DUP leader Peter Robinson turns his back on the policy to create more integrated schools
Party is under fire for going cold on mixed education
The DUP has gone on the attack after calling for legislation that promotes integrated education to be scrapped.
It comes just four years after DUP leader Peter Robinson blasted our segregated education system as " Separate schools 'benign apartheid'."
Yesterday at the launch of its new Education for All policy, the party described the integrated se ctor's statutory advantage as "an impediment" to a single education sector.
A spokesman said: "It comes back to our overarching policy of wanting to see a single education sector.
"Integrated schools are part of a sector in their own right but we want to see all five education sectors brought into common ownership and management type."
However, the DUP does not envisage that single education system as a network of grant-maintained integrated schools - but controlled and voluntary run schools, according to sources.
The shift from integrated to shared has been backed by First Minister Peter Robinson.
Speaking exclusively to the Belfast Telegraph, Mr Robinson said: "Shared education is a pathway that ultimately and logically leads towards integrated education so we would support both.
"We have to live in the world that we exist in, and you cannot have a revolution in education that would not be deeply difficult and divisive by just imposing integrated education overall."
Mr Robinson was speaking following the policy launch at Brownlow House in Lurgan.
The document states that "no school sector or ethos should be afforded extra statutory protection within the law" and makes no mention of integrated education in its 13 pages.
Both integrated and Irish medium education have protection in legislation under the Good Friday Agreement. The Agreement places a statutory duty on the Department of Education to "encourage and facilitate" Irish medium and integrated education, which was endorsed by 71% of the public in a referendum.
Tina Merron, head of the Integrated Education Fund (IEF), described the DUP policy on education as "very disappointing".
She said: "In a major policy document the DUP has made no positive reference to integrated education and its role in a future education system for Northern Ireland." Mr Robinson's comments are a far cry from his renowned Castlereagh speech in October 2010 when he stated: "Who among us would think it acceptable that a state or nation would educate its young people by the criteria of race with white schools or black schools? Yet we are prepared to operate a system which separates our children almost entirely on the basis of their religion."
He also said: "Consideration should be given to tasking a body or commission to bring forward recommendations for a staged process of integration and produce proposals to deal with some of the knotty issues such as religious education, school assembly devotions and the curriculum. Future generations will not thank us if we fail to address this issue."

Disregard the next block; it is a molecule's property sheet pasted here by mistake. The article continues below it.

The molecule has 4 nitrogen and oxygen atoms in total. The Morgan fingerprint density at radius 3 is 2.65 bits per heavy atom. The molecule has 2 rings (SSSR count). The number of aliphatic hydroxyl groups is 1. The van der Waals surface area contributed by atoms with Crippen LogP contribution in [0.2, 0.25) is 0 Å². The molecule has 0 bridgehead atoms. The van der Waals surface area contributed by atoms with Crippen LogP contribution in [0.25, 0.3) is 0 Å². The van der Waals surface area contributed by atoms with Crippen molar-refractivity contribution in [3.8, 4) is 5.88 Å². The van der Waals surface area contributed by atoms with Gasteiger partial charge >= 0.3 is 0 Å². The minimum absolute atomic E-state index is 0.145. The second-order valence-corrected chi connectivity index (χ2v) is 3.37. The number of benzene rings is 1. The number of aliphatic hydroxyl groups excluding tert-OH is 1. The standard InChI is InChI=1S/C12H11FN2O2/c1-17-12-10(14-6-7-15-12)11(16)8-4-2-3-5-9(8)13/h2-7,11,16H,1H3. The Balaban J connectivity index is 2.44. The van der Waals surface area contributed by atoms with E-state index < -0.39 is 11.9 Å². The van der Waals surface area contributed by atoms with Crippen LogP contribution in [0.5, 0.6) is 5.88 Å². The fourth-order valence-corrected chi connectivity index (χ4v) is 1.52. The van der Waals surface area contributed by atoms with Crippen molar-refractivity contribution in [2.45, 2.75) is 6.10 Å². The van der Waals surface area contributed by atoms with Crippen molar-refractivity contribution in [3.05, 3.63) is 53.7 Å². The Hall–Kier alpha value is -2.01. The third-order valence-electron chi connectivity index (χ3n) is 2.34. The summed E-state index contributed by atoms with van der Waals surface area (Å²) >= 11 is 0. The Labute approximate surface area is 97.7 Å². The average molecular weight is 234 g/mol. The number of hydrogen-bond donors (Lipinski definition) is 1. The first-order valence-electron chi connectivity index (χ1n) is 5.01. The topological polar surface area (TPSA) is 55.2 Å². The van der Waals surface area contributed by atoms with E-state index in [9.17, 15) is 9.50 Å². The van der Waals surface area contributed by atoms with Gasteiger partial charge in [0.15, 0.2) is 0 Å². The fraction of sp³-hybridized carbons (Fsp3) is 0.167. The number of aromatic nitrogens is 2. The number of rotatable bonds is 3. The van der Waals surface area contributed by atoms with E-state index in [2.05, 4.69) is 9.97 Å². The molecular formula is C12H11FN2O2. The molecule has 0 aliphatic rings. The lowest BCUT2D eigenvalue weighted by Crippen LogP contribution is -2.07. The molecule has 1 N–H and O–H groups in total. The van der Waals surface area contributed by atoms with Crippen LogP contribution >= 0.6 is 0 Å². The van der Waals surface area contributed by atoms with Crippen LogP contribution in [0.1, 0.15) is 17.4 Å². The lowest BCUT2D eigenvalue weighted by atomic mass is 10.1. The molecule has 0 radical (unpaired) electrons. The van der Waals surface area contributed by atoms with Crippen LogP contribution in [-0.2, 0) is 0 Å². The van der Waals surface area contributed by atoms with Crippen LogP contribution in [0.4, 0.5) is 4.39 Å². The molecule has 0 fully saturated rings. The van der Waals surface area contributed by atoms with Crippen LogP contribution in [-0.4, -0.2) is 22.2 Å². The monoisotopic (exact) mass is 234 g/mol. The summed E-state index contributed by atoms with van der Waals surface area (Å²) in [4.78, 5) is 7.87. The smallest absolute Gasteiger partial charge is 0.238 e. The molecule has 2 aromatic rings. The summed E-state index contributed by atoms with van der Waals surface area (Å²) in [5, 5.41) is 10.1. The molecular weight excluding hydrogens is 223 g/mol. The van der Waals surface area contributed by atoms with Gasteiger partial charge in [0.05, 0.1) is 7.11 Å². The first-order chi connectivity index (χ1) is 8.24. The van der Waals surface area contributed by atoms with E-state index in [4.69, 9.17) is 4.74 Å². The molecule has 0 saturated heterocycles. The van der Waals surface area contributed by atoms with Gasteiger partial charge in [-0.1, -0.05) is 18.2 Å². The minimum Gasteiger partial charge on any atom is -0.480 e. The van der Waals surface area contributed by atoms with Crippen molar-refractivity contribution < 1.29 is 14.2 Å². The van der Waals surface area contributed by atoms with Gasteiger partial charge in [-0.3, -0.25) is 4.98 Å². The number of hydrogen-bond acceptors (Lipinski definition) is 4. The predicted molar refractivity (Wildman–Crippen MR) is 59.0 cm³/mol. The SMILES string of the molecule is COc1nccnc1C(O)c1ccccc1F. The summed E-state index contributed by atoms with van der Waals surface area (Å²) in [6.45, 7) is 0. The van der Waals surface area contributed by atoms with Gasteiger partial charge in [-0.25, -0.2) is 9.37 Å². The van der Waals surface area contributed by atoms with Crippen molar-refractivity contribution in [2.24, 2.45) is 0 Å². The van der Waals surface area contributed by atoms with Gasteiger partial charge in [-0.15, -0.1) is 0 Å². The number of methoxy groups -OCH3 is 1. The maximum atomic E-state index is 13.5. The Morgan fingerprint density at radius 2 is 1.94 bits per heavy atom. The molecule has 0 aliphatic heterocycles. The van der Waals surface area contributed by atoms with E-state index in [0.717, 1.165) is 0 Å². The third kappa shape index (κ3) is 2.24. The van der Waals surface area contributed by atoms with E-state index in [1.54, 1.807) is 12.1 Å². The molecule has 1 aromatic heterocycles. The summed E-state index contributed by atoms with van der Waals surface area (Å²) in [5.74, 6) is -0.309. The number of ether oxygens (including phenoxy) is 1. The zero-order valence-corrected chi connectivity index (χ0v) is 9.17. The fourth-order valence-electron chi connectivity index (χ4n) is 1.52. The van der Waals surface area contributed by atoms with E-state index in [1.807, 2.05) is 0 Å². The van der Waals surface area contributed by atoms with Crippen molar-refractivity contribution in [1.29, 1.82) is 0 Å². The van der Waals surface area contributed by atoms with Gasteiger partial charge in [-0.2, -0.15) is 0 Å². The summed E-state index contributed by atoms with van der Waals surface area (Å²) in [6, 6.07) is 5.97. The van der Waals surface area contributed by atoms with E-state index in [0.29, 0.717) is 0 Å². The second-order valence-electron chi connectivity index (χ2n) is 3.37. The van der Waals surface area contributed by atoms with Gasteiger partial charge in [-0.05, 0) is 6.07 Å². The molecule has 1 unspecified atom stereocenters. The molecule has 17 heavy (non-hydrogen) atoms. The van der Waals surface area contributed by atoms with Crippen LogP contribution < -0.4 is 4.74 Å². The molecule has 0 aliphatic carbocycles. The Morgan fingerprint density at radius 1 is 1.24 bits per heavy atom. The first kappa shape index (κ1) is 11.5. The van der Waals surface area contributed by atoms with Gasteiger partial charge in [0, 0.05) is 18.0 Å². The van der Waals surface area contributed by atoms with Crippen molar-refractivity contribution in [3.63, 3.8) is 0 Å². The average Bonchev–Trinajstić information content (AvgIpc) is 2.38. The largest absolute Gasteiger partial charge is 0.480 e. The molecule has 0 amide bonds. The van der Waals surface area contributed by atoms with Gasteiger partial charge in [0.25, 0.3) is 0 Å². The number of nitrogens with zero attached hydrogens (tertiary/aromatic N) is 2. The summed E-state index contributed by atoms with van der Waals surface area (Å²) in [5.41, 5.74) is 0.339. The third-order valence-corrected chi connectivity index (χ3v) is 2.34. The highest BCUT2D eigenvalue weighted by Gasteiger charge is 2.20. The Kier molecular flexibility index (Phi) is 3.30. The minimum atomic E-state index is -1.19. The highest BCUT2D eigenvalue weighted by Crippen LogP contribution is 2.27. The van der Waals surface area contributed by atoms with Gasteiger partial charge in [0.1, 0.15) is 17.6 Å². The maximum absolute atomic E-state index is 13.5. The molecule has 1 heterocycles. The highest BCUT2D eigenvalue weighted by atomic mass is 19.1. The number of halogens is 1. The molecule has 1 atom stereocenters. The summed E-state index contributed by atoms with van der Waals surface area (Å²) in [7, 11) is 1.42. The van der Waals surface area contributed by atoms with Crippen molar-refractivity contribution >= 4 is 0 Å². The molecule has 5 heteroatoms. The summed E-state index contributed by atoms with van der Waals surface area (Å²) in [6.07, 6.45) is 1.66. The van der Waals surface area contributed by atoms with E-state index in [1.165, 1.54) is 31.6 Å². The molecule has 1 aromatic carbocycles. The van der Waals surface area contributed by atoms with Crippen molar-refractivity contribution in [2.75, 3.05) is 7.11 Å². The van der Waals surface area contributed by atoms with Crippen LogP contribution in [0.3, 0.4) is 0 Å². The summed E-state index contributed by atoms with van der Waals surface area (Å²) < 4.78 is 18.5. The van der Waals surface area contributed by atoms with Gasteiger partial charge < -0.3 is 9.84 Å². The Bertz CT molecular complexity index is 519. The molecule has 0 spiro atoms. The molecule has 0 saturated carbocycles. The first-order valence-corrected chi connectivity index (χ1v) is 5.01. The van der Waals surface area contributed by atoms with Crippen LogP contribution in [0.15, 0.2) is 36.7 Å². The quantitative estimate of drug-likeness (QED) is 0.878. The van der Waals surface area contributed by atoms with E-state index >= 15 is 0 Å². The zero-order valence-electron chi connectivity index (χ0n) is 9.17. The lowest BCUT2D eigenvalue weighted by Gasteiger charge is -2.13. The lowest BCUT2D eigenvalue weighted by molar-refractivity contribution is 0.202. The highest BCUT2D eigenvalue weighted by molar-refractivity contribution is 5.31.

The DUP rollback comes just three months after similar calls by the Council for Catholic Maintained Schools (CCMS) provoked outrage.
CCMS wants the department to "dispense with its statutory duty to encourage and facilitate the development of integrated education" and "evaluate the public appetite for integrated education as a sectoral entity, reconsider the statutory duty and look to the promotion of other initiatives". Alliance MLA Trevor Lunn has described CCMS and the DUP as "strange bedfellows".
"It is hard to escape the impression that Peter Robinson's party is not committed to the value and principles of educating our children together in an integrated setting," he said.
"My impression is that the other parties are prepared to support the growth of the integrated sector, but DUP and CCMS - strange bedfellows indeed - are not and the DUP in particular will run with sharing as a means of demonstrating a commitment which really does not exist, hence no mention in their document."
The new DUP policy document is a forerunner to a weightier manifesto on education which it intends to publish next year ahead of the Assembly elections.
From the archives
The DUP's new policy document Education for All:
- Calls for removal of legislative protection for Irish medium and integrated schools.
- Supports the establishment of a sectoral support body for voluntary grammars
- Encourages greater sharing across education sectors
- Supports parental choice
- Calls for greater autonomy to be given to schools
Integrated education is when Catholic and Protestant pupils are educated side-by-side in the classroom on a daily basis. An integrated school must have at least 30% of pupils from the minority tradition in the area.
Shared education encourages schools of all types, including integrated, to provide opportunities for the education together of pupils. As well as bringing together pupils of different faiths, it aims to promote grammar and non-grammar schools sharing resources.
What does it say in...?
Article 64 of the Education Reform (Northern Ireland) Order 1989: "It shall be the duty of the Department to encourage and facilitate the development of integrated education."
Article 89 of the Education (Northern Ireland) Order 1998: "It shall be the duty of the Department to encourage and facilitate the development of Irish-medium education."
The Good Friday Agreement A clause in the section entitled 'Rights, Safeguards and Equality of Opportunity: Economic, Social and Cultural Issues' places a statutory duty on the Department of Education to encourage and facilitate Irish medium education in line with current provision for integrated education.